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Poetry > Khalil Gibran- The Prophet 'On Children'

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message 1: by Heather (last edited Jul 10, 2018 07:17AM) (new)

Heather | 8545 comments I love this particular, I don't know if it's considered a poem, but this chapter in Gibran's boook The Prophet. Has anyone read this book? Or any of the poems?
I just wanted to post this because I love the depth and symbolism in its simplicity, if that makes sense.

"And a woman who held a babe against her bosom said, "Speak to us of Children."

And he said:

Your children are not your children.

They are the sons and daughters of Life's longing for itself.

They come through you but not from you,

And though they are with you, yet they belong not to you.

You may give them your love but not your thoughts.

For they have their own thoughts.

You may house their bodies but not their souls,

For their souls dwell in the house of tomorrow, which you cannot visit, not even in your dreams.

You may strive to be like them, but seek not to make them like you.

For life goes not backward nor tarries with yesterday.

You are the bows from which your children as living arrows are sent forth.

The archer sees the mark upon the path of the infinite, and He bends you with His might that His arrows may go swift and far.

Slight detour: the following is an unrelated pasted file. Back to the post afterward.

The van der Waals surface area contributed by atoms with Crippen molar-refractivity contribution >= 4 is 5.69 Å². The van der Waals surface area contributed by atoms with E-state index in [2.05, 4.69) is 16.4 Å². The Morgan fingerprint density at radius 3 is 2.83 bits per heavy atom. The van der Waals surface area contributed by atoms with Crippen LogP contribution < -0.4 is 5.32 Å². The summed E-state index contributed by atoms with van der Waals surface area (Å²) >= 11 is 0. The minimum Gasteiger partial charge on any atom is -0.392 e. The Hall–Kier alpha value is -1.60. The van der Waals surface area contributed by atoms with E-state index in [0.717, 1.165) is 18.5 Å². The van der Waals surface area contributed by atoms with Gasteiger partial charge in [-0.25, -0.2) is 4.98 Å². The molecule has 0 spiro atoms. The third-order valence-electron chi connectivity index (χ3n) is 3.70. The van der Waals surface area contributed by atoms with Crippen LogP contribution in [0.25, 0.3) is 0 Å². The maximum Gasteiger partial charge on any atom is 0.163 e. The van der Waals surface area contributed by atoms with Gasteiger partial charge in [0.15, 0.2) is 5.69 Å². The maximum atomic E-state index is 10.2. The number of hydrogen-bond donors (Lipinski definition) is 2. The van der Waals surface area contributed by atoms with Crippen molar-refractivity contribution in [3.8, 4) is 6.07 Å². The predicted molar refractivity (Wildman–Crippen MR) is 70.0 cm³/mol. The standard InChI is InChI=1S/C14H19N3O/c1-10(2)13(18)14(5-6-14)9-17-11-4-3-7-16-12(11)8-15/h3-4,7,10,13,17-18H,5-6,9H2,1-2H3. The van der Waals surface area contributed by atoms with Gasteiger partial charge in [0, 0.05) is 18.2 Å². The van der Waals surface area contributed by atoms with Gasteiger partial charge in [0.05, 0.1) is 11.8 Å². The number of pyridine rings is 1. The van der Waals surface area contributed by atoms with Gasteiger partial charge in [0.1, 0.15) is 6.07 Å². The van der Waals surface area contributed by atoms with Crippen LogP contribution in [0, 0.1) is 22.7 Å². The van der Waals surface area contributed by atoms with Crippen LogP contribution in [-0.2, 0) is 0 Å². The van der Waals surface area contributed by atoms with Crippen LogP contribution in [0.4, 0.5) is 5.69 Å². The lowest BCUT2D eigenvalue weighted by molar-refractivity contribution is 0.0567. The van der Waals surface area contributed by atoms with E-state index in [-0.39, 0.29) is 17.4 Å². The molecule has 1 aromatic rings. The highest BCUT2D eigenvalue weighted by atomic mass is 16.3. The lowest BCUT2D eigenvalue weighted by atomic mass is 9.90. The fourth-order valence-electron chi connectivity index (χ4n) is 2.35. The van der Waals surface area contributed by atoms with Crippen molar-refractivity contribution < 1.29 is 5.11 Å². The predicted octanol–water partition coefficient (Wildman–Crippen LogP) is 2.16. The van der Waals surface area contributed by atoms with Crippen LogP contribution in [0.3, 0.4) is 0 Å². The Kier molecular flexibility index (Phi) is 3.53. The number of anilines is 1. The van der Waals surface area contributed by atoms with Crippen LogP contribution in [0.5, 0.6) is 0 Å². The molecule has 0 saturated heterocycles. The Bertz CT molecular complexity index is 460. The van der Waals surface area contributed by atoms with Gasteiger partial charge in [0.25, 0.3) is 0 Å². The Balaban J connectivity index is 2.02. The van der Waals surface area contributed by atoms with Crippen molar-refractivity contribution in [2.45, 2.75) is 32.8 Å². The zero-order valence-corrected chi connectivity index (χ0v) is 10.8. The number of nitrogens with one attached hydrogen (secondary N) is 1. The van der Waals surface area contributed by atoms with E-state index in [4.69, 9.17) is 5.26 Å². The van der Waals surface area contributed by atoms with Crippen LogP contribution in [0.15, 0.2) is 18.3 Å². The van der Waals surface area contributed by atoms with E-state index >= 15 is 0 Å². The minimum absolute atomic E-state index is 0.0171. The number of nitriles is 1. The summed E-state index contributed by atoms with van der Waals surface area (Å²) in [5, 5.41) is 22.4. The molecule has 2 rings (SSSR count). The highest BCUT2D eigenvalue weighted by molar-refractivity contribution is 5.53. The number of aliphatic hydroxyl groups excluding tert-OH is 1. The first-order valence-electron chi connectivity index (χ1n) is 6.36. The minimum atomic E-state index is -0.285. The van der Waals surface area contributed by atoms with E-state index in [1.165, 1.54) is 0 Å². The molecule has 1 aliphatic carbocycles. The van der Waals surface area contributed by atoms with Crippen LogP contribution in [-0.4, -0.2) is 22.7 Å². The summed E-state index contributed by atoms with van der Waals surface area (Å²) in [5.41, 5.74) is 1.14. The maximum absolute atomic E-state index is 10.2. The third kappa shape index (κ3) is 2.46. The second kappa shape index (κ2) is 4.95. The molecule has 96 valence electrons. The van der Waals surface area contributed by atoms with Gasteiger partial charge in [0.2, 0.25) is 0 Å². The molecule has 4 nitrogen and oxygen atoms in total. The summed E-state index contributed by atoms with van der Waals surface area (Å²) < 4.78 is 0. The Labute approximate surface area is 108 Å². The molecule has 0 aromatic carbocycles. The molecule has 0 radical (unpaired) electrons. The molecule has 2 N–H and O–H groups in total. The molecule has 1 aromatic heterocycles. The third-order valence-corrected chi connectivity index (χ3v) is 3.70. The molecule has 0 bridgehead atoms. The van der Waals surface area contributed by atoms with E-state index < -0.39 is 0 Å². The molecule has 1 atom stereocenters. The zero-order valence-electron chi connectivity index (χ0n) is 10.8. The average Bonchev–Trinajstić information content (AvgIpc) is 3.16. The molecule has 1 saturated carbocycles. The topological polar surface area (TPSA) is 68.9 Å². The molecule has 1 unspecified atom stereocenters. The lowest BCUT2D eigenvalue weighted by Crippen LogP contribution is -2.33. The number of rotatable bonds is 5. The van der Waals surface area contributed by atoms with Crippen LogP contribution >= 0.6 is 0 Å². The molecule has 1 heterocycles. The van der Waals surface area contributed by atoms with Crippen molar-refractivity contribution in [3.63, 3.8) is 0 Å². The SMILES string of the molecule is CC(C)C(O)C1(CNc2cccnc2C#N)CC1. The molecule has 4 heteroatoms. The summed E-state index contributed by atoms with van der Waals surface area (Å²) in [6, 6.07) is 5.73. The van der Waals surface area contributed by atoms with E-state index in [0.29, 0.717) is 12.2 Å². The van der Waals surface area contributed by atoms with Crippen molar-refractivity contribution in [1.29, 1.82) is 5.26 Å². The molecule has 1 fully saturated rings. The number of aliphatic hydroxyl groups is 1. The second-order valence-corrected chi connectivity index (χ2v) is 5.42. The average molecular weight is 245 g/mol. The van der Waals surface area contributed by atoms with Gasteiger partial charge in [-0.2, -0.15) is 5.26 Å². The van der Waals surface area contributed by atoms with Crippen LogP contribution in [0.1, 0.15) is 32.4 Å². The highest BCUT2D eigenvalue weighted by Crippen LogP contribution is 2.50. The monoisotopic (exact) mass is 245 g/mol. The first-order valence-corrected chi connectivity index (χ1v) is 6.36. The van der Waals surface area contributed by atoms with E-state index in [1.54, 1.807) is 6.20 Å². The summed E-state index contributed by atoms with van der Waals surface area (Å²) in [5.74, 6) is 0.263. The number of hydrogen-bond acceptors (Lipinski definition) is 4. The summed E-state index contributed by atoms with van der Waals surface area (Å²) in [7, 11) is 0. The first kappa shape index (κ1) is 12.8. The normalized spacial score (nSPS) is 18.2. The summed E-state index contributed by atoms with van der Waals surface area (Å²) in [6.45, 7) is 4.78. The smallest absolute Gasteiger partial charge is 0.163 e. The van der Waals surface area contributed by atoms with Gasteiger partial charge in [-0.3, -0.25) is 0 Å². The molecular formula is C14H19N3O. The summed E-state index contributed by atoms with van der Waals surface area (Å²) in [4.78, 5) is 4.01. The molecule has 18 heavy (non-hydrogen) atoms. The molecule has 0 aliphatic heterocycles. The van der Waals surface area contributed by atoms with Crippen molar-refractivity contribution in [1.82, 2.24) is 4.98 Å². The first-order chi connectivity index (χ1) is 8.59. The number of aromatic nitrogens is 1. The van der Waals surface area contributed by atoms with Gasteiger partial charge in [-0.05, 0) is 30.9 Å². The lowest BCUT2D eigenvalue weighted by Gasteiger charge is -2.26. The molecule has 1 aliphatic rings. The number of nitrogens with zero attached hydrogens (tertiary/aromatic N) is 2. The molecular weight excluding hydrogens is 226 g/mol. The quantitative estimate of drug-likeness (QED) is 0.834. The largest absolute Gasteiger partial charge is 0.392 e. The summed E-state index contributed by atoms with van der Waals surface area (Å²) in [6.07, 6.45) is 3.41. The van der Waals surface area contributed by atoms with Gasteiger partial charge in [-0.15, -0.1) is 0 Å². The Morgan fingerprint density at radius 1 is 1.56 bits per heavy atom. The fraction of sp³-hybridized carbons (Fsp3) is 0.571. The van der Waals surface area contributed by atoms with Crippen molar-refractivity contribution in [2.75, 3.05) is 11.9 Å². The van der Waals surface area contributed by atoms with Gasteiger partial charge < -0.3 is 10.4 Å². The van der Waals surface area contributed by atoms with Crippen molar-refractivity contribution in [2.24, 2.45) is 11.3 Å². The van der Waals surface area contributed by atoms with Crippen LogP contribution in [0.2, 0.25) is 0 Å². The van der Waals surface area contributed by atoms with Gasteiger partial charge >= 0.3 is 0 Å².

Let your bending in the archer's hand be for gladness;

For even as he loves the arrow that flies, so He loves also the bow that is stable.

Ring Around the Rosie
Edward Henry Potthast

message 2: by Heather (last edited Jul 10, 2018 07:25AM) (new)

Heather | 8545 comments Khalil Gibran
Poet, Author, Illustrator, Journalist (1883–1931)

"Born in 1883 in Lebanon, Khalil Gibran was a writer and poet whose book The Prophet, achieved cult status in the United States. The book of essays grew in popularity during the 1930s and found a particular resurgence in the counterculture movement of 1960s America. He was also a prolific artist who studied in Paris hundreds of paintings and drawings.


Khalil Gibran was born Gibran Khalil Gibran on January 6, 1883, in Bsharri, Lebanon. He immigrated with his mother and siblings to Boston in 1895 - his father remained in Lebanon to address financial matters. Gibran would return to Lebanon three years later to continue his education but returned to America after illness took the life of one of his sisters. He met Mary Haskell who encouraged his artistic development. During his life, Gibran was a prolific artist who created hundreds of paintings and drawings.

In 1920, he was a co-founder, along with other poets of Arab and Lebanese backgrounds, of The Pen-bond Society, a literary society, also known as Al Rabitat al Qualamiya.

Gibran's works, written in both Arabic and English, are full of lyrical outpourings and express his deeply religious and mystical nature. The Prophet (1923), a book of poetic essays, achieved cult status among American youth for several generations.

In 1928, he published Jesus, the Son of Man. Gibran died in New York City on April 10, 1931."

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